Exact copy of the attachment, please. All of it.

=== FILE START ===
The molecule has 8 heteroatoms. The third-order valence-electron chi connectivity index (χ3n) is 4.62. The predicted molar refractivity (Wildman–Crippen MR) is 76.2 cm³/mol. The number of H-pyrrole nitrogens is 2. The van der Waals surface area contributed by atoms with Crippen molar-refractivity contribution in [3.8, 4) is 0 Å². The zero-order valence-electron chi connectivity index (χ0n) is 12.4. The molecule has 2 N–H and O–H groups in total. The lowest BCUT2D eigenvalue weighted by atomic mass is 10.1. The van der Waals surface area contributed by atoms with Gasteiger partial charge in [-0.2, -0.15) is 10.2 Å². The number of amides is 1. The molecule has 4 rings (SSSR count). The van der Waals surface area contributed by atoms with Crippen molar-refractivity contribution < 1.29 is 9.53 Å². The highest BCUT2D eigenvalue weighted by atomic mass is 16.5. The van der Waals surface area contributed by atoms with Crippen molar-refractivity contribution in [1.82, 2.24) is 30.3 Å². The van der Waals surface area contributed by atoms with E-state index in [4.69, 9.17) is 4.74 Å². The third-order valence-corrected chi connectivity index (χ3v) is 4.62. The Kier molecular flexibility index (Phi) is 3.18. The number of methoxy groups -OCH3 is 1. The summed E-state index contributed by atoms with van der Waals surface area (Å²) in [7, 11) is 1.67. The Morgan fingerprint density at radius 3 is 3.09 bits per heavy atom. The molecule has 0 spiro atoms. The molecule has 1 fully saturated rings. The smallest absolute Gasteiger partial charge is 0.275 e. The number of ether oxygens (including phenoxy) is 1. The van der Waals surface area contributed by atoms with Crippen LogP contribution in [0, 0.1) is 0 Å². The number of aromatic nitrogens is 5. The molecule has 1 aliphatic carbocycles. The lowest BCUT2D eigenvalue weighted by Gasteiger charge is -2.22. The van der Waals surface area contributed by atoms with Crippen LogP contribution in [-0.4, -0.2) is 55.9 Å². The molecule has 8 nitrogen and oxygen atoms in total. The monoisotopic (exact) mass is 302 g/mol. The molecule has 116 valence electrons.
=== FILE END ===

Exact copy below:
The molecule has 8 heteroatoms. The third-order valence-electron chi connectivity index (χ3n) is 4.62. The predicted molar refractivity (Wildman–Crippen MR) is 76.2 cm³/mol. The number of H-pyrrole nitrogens is 2. The van der Waals surface area contributed by atoms with Crippen molar-refractivity contribution in [3.8, 4) is 0 Å². The zero-order valence-electron chi connectivity index (χ0n) is 12.4. The molecule has 2 N–H and O–H groups in total. The lowest BCUT2D eigenvalue weighted by atomic mass is 10.1. The van der Waals surface area contributed by atoms with Gasteiger partial charge in [-0.2, -0.15) is 10.2 Å². The number of amides is 1. The molecule has 4 rings (SSSR count). The van der Waals surface area contributed by atoms with Crippen molar-refractivity contribution < 1.29 is 9.53 Å². The highest BCUT2D eigenvalue weighted by atomic mass is 16.5. The van der Waals surface area contributed by atoms with Crippen molar-refractivity contribution in [1.82, 2.24) is 30.3 Å². The van der Waals surface area contributed by atoms with E-state index in [4.69, 9.17) is 4.74 Å². The third-order valence-corrected chi connectivity index (χ3v) is 4.62. The Kier molecular flexibility index (Phi) is 3.18. The number of methoxy groups -OCH3 is 1. The summed E-state index contributed by atoms with van der Waals surface area (Å²) in [7, 11) is 1.67. The Morgan fingerprint density at radius 3 is 3.09 bits per heavy atom. The molecule has 0 spiro atoms. The molecule has 1 fully saturated rings. The smallest absolute Gasteiger partial charge is 0.275 e. The number of ether oxygens (including phenoxy) is 1. The van der Waals surface area contributed by atoms with Crippen LogP contribution in [0, 0.1) is 0 Å². The number of aromatic nitrogens is 5. The molecule has 1 aliphatic carbocycles. The lowest BCUT2D eigenvalue weighted by Gasteiger charge is -2.22. The van der Waals surface area contributed by atoms with Crippen LogP contribution in [-0.4, -0.2) is 55.9 Å². The molecule has 8 nitrogen and oxygen atoms in total. The monoisotopic (exact) mass is 302 g/mol. The molecule has 116 valence electrons.